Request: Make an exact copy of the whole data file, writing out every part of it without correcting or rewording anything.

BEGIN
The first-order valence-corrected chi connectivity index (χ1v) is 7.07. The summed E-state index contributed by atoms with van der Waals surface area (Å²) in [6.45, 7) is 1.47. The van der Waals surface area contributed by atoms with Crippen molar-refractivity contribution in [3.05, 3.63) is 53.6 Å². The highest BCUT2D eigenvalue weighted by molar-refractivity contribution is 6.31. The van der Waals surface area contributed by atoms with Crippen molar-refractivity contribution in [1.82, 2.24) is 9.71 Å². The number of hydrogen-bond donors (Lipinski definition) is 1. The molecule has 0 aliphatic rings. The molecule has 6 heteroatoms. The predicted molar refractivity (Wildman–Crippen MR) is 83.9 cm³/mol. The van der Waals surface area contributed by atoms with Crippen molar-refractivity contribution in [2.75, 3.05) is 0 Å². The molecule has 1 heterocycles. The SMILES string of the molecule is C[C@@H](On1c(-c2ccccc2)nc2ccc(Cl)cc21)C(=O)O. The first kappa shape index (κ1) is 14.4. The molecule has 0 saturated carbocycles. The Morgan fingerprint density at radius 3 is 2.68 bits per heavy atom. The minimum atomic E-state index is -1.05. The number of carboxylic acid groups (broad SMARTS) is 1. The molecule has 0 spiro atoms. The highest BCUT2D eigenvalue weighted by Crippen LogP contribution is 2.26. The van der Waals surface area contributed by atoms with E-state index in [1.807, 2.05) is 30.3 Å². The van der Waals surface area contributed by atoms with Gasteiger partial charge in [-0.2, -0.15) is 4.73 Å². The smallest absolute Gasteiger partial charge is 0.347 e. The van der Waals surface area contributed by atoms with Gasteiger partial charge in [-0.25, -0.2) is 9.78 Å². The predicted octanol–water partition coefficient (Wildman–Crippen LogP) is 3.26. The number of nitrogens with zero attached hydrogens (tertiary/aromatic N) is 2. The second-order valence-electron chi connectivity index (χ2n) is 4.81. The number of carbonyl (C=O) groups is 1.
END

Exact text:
The first-order valence-corrected chi connectivity index (χ1v) is 7.07. The summed E-state index contributed by atoms with van der Waals surface area (Å²) in [6.45, 7) is 1.47. The van der Waals surface area contributed by atoms with Crippen molar-refractivity contribution in [3.05, 3.63) is 53.6 Å². The highest BCUT2D eigenvalue weighted by molar-refractivity contribution is 6.31. The van der Waals surface area contributed by atoms with Crippen molar-refractivity contribution in [1.82, 2.24) is 9.71 Å². The number of hydrogen-bond donors (Lipinski definition) is 1. The molecule has 0 aliphatic rings. The molecule has 6 heteroatoms. The predicted molar refractivity (Wildman–Crippen MR) is 83.9 cm³/mol. The van der Waals surface area contributed by atoms with Crippen molar-refractivity contribution in [2.75, 3.05) is 0 Å². The molecule has 1 heterocycles. The SMILES string of the molecule is C[C@@H](On1c(-c2ccccc2)nc2ccc(Cl)cc21)C(=O)O. The first kappa shape index (κ1) is 14.4. The molecule has 0 saturated carbocycles. The Morgan fingerprint density at radius 3 is 2.68 bits per heavy atom. The minimum atomic E-state index is -1.05. The number of carboxylic acid groups (broad SMARTS) is 1. The molecule has 0 spiro atoms. The highest BCUT2D eigenvalue weighted by Crippen LogP contribution is 2.26. The van der Waals surface area contributed by atoms with E-state index in [1.807, 2.05) is 30.3 Å². The van der Waals surface area contributed by atoms with Gasteiger partial charge in [-0.2, -0.15) is 4.73 Å². The smallest absolute Gasteiger partial charge is 0.347 e. The van der Waals surface area contributed by atoms with Gasteiger partial charge in [-0.25, -0.2) is 9.78 Å². The predicted octanol–water partition coefficient (Wildman–Crippen LogP) is 3.26. The number of nitrogens with zero attached hydrogens (tertiary/aromatic N) is 2. The second-order valence-electron chi connectivity index (χ2n) is 4.81. The number of carbonyl (C=O) groups is 1.